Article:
This resin seems to be a standard two-part epoxy resin, so you should follow the same precautions that you would with other resin varieties:
- Work in a well-ventilated work area.
- Protect your work surface with a silicone mat or newspaper.
- Wear disposable gloves!
- Discard unused resin by letting it fully cure in a mold or mixing cup before throwing it away.
Some resins require you to mix the resin for a certain amount of time in one cup and then transfer the mixture to a second cup and mix for a bit longer. This is to ensure that the resin and hardener are fully incorporated. Since there were no instructions other than to mix equal amounts of resin and hardener for 3-5 minutes, I did not use this two-cup method for mixing the resin.
The package called for mixing together a one-to-one ratio of resin and hardener. I mixed equal parts resin and hardener in a small resin cup that I bought at Dollar Tree as well. The package of Resin Mixing Cups contained twelve 2 fluid-ounce cups and cost $3 ($0.25 each). The cups were a little flimsy, but the markings on the cups were easy to read. I could have also bought a resin stir stick at the dollar store, but I have a huge stash of them at home already.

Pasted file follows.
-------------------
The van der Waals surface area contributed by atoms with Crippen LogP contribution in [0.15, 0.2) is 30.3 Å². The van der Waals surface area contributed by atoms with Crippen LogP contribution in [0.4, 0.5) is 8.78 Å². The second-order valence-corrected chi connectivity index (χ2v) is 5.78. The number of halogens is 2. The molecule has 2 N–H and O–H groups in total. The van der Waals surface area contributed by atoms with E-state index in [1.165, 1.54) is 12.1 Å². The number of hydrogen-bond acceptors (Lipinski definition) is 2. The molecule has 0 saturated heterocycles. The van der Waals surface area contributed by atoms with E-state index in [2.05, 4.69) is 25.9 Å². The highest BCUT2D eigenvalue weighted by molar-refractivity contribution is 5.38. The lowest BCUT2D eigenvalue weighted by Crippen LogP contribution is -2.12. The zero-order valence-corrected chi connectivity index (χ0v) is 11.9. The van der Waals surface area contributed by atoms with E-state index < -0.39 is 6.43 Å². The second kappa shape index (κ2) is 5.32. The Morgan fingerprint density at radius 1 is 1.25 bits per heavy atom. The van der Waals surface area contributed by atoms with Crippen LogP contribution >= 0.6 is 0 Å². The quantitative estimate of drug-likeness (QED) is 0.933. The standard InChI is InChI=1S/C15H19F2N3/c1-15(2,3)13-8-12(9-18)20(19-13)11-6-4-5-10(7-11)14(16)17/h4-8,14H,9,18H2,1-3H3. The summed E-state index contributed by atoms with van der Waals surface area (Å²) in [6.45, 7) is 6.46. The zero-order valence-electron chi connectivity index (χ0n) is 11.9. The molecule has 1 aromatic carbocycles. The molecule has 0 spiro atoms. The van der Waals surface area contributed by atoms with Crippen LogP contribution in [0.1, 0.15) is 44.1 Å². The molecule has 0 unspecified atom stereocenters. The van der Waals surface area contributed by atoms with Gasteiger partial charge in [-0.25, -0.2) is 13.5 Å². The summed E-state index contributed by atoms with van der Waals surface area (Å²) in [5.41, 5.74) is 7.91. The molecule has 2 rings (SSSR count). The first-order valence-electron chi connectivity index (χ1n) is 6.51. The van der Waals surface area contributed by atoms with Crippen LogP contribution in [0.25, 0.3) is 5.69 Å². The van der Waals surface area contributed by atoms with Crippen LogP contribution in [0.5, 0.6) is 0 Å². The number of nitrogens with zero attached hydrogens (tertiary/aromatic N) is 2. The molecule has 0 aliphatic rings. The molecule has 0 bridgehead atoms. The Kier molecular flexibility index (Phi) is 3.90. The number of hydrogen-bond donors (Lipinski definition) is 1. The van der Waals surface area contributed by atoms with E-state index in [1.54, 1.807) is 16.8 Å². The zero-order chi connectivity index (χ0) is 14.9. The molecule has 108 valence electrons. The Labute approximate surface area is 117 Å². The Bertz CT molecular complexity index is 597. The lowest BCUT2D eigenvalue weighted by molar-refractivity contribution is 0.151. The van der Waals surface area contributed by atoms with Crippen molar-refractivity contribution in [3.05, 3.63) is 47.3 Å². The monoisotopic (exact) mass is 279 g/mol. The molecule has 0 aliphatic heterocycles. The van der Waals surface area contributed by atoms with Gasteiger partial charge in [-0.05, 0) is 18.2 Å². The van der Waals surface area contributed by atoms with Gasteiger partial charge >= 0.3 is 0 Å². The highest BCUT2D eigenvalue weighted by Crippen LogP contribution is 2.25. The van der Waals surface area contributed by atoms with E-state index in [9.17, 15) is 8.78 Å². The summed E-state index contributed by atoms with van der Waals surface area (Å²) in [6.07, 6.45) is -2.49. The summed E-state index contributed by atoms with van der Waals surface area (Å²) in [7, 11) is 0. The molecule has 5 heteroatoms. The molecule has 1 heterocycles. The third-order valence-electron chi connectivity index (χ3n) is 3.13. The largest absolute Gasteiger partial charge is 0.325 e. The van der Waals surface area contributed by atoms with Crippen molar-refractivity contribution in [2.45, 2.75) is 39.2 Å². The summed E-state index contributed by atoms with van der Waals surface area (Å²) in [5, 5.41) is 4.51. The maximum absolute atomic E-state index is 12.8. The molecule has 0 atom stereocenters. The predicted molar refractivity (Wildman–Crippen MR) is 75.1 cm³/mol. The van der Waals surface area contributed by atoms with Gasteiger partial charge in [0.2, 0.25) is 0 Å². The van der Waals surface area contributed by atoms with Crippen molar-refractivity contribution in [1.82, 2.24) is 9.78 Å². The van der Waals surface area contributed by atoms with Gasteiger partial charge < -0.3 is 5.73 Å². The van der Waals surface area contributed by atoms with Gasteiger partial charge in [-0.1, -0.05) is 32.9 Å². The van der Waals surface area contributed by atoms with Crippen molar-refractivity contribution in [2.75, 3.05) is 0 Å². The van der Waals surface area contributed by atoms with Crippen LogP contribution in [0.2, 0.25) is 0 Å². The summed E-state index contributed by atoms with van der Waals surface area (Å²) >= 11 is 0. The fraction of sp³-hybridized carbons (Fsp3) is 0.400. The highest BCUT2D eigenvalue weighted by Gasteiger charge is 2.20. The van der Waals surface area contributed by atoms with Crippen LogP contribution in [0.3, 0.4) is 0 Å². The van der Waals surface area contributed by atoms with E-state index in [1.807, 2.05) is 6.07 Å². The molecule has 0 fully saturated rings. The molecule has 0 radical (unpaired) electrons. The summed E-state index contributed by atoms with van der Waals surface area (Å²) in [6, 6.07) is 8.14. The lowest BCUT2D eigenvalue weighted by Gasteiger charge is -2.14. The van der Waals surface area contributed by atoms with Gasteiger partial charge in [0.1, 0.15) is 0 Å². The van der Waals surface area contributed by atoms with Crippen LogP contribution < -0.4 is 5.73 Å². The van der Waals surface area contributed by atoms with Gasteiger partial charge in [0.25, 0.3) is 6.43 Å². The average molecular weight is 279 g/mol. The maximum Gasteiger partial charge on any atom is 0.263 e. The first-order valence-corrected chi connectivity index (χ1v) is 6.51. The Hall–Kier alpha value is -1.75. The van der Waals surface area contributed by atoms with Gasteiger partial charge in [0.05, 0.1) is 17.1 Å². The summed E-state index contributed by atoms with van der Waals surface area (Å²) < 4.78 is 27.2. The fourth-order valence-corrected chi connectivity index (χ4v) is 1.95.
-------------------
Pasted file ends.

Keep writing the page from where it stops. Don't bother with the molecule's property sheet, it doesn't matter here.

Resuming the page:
I poured the resin directly from the mixing cup into the silicone bookmark mold. I was pleasantly surprised with how few bubbles were in the resin after pouring it into the mold.
ADDING DOLLAR STORE MIX-INS TO RESIN
Once the resin was in the molds, I added in some Dollar Tree resin mix-ins. The Mini Diamond Filler package contained 9 twist-top containers of loose embellishments. Each small container held 2 grams of embellishments and cost $3 ($0.17/gram). The Crushed Glass Filler package also contained 9 twist-top containers. These containers held 9 grams of crushed glass. It also costs $3 which works out to $0.06/gram.
Both filler options worked well with the resin. Often glitter or embellishments will sink to the bottom of the resin in the mold leaving the resin unevenly decorated. These embellishments did not sink. Some of that may have had to do with the fact that the bookmark mold holds very little, so there wasn’t very far for the embellishments to go. Even so, I was pleased with the even distribution of the Dollar Tree glitter and gems in the resin.